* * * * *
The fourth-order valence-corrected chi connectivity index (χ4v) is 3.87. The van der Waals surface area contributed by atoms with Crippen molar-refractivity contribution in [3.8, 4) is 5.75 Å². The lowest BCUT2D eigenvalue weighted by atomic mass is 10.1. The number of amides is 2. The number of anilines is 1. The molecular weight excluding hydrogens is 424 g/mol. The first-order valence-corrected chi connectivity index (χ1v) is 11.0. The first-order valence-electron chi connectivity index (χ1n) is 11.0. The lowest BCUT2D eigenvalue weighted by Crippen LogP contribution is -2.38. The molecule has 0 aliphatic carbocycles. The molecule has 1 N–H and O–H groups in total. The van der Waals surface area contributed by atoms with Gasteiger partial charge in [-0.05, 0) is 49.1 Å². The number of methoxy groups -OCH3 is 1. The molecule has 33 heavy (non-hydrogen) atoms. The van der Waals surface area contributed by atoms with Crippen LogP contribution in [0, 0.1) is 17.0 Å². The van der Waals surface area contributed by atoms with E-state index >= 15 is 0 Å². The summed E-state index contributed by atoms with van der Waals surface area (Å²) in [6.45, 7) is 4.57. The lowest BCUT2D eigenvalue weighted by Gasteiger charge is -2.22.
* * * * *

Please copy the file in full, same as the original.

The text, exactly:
The fourth-order valence-corrected chi connectivity index (χ4v) is 3.87. The van der Waals surface area contributed by atoms with Crippen molar-refractivity contribution in [3.8, 4) is 5.75 Å². The lowest BCUT2D eigenvalue weighted by atomic mass is 10.1. The number of amides is 2. The number of anilines is 1. The molecular weight excluding hydrogens is 424 g/mol. The first-order valence-corrected chi connectivity index (χ1v) is 11.0. The first-order valence-electron chi connectivity index (χ1n) is 11.0. The lowest BCUT2D eigenvalue weighted by Crippen LogP contribution is -2.38. The molecule has 0 aliphatic carbocycles. The molecule has 1 N–H and O–H groups in total. The van der Waals surface area contributed by atoms with Gasteiger partial charge in [-0.05, 0) is 49.1 Å². The number of methoxy groups -OCH3 is 1. The molecule has 33 heavy (non-hydrogen) atoms. The van der Waals surface area contributed by atoms with Crippen LogP contribution in [0, 0.1) is 17.0 Å². The van der Waals surface area contributed by atoms with E-state index >= 15 is 0 Å². The summed E-state index contributed by atoms with van der Waals surface area (Å²) in [6.45, 7) is 4.57. The lowest BCUT2D eigenvalue weighted by Gasteiger charge is -2.22.